Hypothermia in the Hawkesbury Classic [33]

By Don Andrews

My general fitness is good and my regular training routine consists of a 12 km training paddle mid week and a 12 km race on Sundays, with increased training for longer or important races. I train and race in a 22 ft. Rocket most of the time, with some training in a K1 and some in a sea kayak.

Don Andrews in his own design – the Pacific Tourer

For this race my training started on September 12th with an 8 day paddle from Mackay to Airlie Beach via Brampton and Border Islands averaging 30 km per day, in a fully loaded Pacific Tourer sea kayak, in 20 knots of wind, up to 2 metre waves and tidal races. The Pacific Tourer handled it well. Most days were hard work outs against the tide.

On September 27th I paddled 26 km. in the Penrith Marathon on a hot day in a Rocket. My heart rate at the start was 155 with an average of 140 for most of the race finishing with 135. For the next three weeks I trained twice a week and raced on Sundays, a 12 km and 20 km race. In the 12 km. race my heart rate was 160 to 150 for the whole race, and in the 20 km. race the first lap was at 160 to 150, the next a planned 140.

The week leading up to the Hawkesbury I went off alcohol and carbo loaded on Maxim at the recommended dosage. I practiced mind power. I could visualise myself at Brooklyn winning the race. I started using mind power 4 years ago after a serious vehicle accident. I used it to win the sea kayak section of the Murray Marathon, and last year’s Hawkesbury Classic.

On the day of the race I was my normal uptight nervous self. Registration, scrutineering and my stretching all went O.K. I had entered the Pacific Tourer in the Long Recreational Class using a small bladed paddle. I had 4 litres of water litres and 2 litres of Maxim flavoured with Isosports and wore a long sleeve thermal, paddling shorts and a hat, the same as last year. I had no spray skirt as my boat is fitted with a foot pump. I had a light short sleeve nylon jacket in the cockpit. In the rear tank I had a heavy jacket, a cap and an emergency bivvy bag. I am a Level 1 Coach and a trainee Sea Kayak Instructor. I have a First Aid Certificate and I’ve given 10 minute talks on hypothermia.

The gun went off at 4.45 pm and I lead from the first bridge to the finish. I had two HRMs, one on the deck with a light, and the other on my wrist, with the alarm set at 130 to 150. At the bridge I had a heart rate of 155 For the next five kms 145, and for next 10 138. I was drinking water and some Maxim. It was hot most of the time. From Spencer to Dargle I was cold. I was drinking water and more Maxim. My heart rate was 130-135 relying on the alarm as it was so dark and I was worried the light from the HRM would interfere with my night vision.

From Dargle on ,the HRM alarm was on most of the time. I guess my heart rate was 125. I was cold but I was not worried about it. I was against the tide, boat speed was O.K., my heart rate was low and I could not get it above 130. Five kms from Wiseman’s Ferry two double sea kayaks passed me. I was on their wash for 2 kms. The alarm went off so I guess I was doing about 135. Coming into Wisemans I was not feeling well. I was nauseous, I was drinking water but could not drink Maxim.

When I got out of the boat I was shivering violently. I did not feel cold but I put on another thermal and a light weight jacket. My land crew gave me my times. I was doing better than my estimated time at Dargle, and still on time. I was told everybody was having trouble with the tide. I had used 3 litres of water and 1 litre of Maxim. We put a fresh 4 litres of water on board and turned on the light on the deck HRM, and turned the alarm off on the other. I was out of the boat for 5 minutes. I was feeling better, I was still leading, I felt warmer and on time to do the 10 hours I had planned.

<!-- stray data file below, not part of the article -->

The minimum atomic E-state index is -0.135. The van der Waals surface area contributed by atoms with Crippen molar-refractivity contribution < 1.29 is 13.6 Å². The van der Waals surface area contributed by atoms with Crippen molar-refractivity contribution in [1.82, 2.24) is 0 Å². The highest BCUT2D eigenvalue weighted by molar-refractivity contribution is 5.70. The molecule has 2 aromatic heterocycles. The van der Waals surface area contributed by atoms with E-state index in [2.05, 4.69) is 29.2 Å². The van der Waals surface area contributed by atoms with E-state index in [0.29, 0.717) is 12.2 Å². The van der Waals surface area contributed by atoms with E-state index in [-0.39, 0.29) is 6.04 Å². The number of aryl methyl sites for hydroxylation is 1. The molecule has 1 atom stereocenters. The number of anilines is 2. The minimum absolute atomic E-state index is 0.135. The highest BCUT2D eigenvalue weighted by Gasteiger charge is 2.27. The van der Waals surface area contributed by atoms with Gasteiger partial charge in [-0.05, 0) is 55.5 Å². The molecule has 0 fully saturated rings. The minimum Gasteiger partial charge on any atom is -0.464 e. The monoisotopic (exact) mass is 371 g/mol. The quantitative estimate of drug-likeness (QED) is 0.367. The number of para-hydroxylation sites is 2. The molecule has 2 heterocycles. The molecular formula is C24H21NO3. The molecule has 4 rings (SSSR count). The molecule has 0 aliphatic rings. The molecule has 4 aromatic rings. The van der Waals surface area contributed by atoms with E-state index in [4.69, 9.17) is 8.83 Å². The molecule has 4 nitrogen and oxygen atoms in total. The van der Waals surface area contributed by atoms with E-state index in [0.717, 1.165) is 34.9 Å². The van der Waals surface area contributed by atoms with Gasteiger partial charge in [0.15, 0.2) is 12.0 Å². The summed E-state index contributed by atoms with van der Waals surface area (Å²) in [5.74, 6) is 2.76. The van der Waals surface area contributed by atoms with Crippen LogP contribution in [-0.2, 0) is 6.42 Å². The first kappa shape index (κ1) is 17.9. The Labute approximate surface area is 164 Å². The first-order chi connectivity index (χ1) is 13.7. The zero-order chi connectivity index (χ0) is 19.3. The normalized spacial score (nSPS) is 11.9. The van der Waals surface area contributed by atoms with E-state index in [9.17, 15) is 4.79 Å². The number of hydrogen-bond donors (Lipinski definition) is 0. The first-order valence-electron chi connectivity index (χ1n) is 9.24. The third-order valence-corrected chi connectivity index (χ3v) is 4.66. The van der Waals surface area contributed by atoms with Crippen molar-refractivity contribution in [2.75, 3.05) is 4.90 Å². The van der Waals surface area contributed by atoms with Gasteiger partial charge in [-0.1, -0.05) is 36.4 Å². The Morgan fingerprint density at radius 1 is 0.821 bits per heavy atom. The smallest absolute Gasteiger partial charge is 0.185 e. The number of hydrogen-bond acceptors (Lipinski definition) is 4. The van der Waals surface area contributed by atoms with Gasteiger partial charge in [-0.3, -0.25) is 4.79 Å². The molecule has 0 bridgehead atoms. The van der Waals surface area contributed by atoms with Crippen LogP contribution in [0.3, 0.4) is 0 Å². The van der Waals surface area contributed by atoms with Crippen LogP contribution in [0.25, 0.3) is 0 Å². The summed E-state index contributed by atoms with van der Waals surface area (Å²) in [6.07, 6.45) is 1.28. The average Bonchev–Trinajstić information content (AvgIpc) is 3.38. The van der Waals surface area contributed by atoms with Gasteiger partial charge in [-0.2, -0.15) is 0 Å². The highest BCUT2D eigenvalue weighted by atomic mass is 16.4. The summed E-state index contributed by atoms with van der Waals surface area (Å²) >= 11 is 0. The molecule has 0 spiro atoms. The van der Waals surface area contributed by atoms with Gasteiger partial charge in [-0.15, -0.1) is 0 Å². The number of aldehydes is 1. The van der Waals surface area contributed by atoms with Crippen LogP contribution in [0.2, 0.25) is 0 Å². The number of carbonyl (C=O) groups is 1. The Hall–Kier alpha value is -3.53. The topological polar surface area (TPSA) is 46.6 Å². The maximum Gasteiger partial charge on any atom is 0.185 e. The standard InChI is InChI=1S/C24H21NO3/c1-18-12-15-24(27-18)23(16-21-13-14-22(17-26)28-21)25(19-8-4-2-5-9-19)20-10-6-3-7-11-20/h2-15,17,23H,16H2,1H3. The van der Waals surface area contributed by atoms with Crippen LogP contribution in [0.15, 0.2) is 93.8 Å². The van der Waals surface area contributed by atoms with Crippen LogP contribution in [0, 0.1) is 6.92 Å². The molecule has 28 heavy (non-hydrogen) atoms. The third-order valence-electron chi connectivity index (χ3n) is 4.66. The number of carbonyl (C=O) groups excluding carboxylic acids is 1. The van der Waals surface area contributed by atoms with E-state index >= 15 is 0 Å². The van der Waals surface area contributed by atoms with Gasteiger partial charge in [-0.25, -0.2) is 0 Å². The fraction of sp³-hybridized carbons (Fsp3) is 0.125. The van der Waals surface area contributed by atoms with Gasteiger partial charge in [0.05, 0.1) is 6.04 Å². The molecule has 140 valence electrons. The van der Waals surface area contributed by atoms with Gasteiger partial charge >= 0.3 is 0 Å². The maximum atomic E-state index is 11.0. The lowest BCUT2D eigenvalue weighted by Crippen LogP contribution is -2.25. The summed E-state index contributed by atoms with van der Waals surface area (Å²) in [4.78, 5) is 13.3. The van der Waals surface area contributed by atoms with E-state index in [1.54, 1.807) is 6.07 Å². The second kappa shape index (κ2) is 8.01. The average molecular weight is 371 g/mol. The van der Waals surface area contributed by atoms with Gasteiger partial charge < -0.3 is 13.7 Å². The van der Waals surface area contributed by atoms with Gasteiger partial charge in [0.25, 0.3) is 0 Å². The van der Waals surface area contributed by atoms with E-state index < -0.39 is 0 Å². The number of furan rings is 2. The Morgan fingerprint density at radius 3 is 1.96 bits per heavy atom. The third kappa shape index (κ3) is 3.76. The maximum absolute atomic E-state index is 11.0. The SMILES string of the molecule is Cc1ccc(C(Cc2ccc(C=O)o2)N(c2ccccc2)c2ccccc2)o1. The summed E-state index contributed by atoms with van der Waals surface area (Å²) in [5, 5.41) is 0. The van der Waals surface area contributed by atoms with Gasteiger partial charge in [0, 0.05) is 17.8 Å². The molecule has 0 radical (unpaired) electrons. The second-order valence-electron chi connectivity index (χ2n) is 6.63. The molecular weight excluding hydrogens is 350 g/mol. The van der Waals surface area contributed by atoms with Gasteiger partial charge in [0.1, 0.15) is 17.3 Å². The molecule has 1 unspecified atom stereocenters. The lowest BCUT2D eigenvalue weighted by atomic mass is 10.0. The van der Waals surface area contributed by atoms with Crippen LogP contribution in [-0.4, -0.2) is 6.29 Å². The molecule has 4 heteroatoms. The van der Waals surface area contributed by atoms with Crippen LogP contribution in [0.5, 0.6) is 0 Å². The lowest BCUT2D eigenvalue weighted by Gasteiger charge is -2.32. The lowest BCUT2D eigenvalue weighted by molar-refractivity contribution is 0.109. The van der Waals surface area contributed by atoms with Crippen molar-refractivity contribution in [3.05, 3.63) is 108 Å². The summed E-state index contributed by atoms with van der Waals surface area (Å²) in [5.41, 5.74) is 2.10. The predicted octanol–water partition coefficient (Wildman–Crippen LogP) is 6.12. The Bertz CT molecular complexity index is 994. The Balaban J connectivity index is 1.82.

After leaving Wisemans I was still against the tide, I had forgotten my hat, my heart rate was 125 and dropping. At the tide change at Check Point K, my heart rate was 115. I was forcing myself to drink water, I was feeling sick with stomach pains and pain from the kidney area. I was burping wind and I had doubts about finishing. I started using mind power – I never pull out, the pain is O.K., the tide is with me and you never pull out at Spencer.I thought I would never get to Spencer. The wind was cold and against me, the water was getting rough and my balance was not good. My paddle went under the boat twice and I nearly capsized. My heart rate was down to 105 at Spencer. My boat speed seemed to be O.K., the tide was moving me along, I had made the decision I was going to finish and win. I was now worried they would catch me. I tried to increase my speed. My heart rate was 100 and with the increased effort it went up to 110 and then down to 98. I felt like going to sleep my head was aching from the cold. My legs, arms and body did not seem to be cold. I was forcing the water down but still feeling sick, pain in the stomach, back and bottom. The only thing normal was the sore bottom. I should have been worried with a heart rate of 100 and my eyes closing but my only worry was that they would catch me. I could not look behind as my balance had gone.

I had finished and won. I did not know my time. I think it was about 10 hrs. 17 minutes. I had used a total of 6 litres of water and l litre of Maxim. I walked to the car and changed in to dry clothes. I did not feel cold, just sick. When I got home I was freezing and even in a hot shower it took 30 minutes to warm up. My back and forearm was sore. On Sunday I felt better, my muscles felt good apart from normal soreness you would expect from paddling 111 km. I was worried about my experience with low heart rate so I looked up the first aid book which indicated hypothermia. How dangerous it is you do not know.